Purpose: to experience production flow in a digital environment, learn how to accomplish design objectives using CorelDraw, practice the principles of generalization, and complete a compilation including proofing and printing. Data Source: 1:2,000,000 digital data from the National Atlas (Geomatics Canada). These data files were projected and saved as dxf (AutoCad) vector files. There were six files: the graticule, the provincial boundary, the Newfoundland coast, the Quebec coast, the Newfoundland inland hydrography, and the Quebec inland hydrography. The files were subjected to an automatic point reduction routine to simplify the data. They were then imported separately onto four layers of a cdr graphic and some manual generalization has already been performed. Important hint: to obtain degree sign (º), use the numbers pad at the right of the keyboard and type the numerical code 0186 while holding down the Alt key. 2. Copy the neatline to your frame layer. Make this layer active and enlarge the rectangle by dragging the corner handle. Hold down the Shift key while dragging to enlarge it from the centre out. Adjust the size of the frame to 14x21 cm using Transformations … size (see Arrange menu). Lock this layer. 3. Enable edit across layers and Select all (from Edit menu). Reduce in size using Transform … scale. Input the same value for horizontal and vertical scaling as a percentage. Through trial and error, find a value that will reduce the map detail, including the neatline, to a size that fits into the frame leaving a reasonable margin for labelling the graticule. Adjust all upwards by a) dragging with the mouse while holding down the Control key to constrain the movement to vertical only or b) using Transform ... position and inputting a value for Vertical only, this will give you a wider margin at the bottom for the scale bar and map title. Turn off edit across layers. The line weights should be set as follows: coastline and large islands .35 to .5 mm, drainage and smaller islands .3 to .45 mm, provincial boundary .6 to .75 mm, graticule .15 mm, neatline .2 or .25 mm, frame .35 to .6 mm. Mask the linework where it runs underneath a name and interferes with legibility by either a) erasing a portion of the feature with the eraser tool or b) creating a small polygon over the relevant section of the feature, giving it no outline and a white fill, and shifting it below the text (Shift + Page Down). It is not necessary to mask the lines of latitude and longitude which are very fine lines but place the text carefully so that it is clearly legible. 1. Place vertical guidelines to intersect the meridians 63º and 64º at 58º30’ N latitude (halfway between 58º and 59º). 2. Draw a straight line from guideline to guideline using the Freehand tool and holding down the control key to constrain it to the horizontal. (Do this off the map, i.e., above or below). 4. The length of the line in map units (cm) = 58.2 km (ground units). Use this equation to obtain the length of a line in map units which represents 100 km in ground units. (Note that you may not obtain the same solution for your map as your neighbour does for theirs). 5. With the rectangle tool, draw a flattened rectangle with no fill. Mirror it to the right using Transformations … scale and mirror as many times as you want divisions in your scale bar. Give every other rectangle a solid fill. Group and resize lengthwise to represent 100 km. Delete the original line and label the scale bar. Group the labels with the bar so that they may be moved around together. Source.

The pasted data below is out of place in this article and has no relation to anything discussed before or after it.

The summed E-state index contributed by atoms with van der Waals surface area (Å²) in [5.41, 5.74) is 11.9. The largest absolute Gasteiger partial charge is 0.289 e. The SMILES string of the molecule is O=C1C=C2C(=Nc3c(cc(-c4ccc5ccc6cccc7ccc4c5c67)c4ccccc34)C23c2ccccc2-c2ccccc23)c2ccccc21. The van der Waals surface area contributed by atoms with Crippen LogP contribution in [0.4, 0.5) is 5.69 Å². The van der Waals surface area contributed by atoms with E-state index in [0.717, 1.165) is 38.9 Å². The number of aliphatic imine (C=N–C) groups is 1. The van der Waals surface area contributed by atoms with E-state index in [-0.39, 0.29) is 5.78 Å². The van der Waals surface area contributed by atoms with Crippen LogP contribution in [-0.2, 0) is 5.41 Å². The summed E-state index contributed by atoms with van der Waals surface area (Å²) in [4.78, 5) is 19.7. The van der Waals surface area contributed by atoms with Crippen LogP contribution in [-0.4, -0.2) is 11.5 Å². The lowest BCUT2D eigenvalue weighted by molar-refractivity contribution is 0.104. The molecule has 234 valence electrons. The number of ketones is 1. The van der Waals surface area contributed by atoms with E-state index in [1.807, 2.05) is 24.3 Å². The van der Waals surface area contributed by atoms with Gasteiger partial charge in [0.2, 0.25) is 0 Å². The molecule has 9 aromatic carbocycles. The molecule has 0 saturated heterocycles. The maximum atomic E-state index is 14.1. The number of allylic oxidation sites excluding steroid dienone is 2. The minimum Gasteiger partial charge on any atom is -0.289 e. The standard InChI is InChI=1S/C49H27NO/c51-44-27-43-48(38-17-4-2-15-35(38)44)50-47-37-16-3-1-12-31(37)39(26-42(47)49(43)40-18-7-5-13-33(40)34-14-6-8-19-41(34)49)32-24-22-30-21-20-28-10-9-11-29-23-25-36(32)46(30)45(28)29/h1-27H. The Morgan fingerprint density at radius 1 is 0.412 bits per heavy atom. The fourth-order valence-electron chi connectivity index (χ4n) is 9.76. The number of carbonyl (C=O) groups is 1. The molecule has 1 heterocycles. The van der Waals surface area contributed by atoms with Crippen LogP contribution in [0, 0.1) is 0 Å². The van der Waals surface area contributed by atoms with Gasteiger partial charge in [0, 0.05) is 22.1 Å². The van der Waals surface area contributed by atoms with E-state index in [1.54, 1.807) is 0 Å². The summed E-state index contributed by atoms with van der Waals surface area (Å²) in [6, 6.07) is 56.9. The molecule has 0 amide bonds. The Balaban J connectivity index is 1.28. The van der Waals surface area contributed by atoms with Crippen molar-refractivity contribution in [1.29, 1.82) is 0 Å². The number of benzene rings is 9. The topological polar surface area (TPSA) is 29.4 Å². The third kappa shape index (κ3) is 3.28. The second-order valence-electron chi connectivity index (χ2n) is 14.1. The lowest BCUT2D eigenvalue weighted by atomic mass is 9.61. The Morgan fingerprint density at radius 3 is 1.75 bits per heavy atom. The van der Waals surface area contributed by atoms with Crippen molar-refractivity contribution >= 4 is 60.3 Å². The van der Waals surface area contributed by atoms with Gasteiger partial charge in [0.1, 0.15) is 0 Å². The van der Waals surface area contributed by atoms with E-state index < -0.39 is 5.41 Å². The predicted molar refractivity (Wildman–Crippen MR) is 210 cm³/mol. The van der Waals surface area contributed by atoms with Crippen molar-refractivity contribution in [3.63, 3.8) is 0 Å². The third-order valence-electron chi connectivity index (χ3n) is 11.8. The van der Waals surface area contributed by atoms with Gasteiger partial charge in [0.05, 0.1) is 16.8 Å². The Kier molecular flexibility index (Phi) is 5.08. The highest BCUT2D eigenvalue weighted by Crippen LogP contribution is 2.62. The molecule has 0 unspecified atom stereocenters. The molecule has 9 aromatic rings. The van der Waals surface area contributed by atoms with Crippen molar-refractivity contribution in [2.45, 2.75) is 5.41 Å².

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Last Modified: April 23, 2016 @ 7:07 am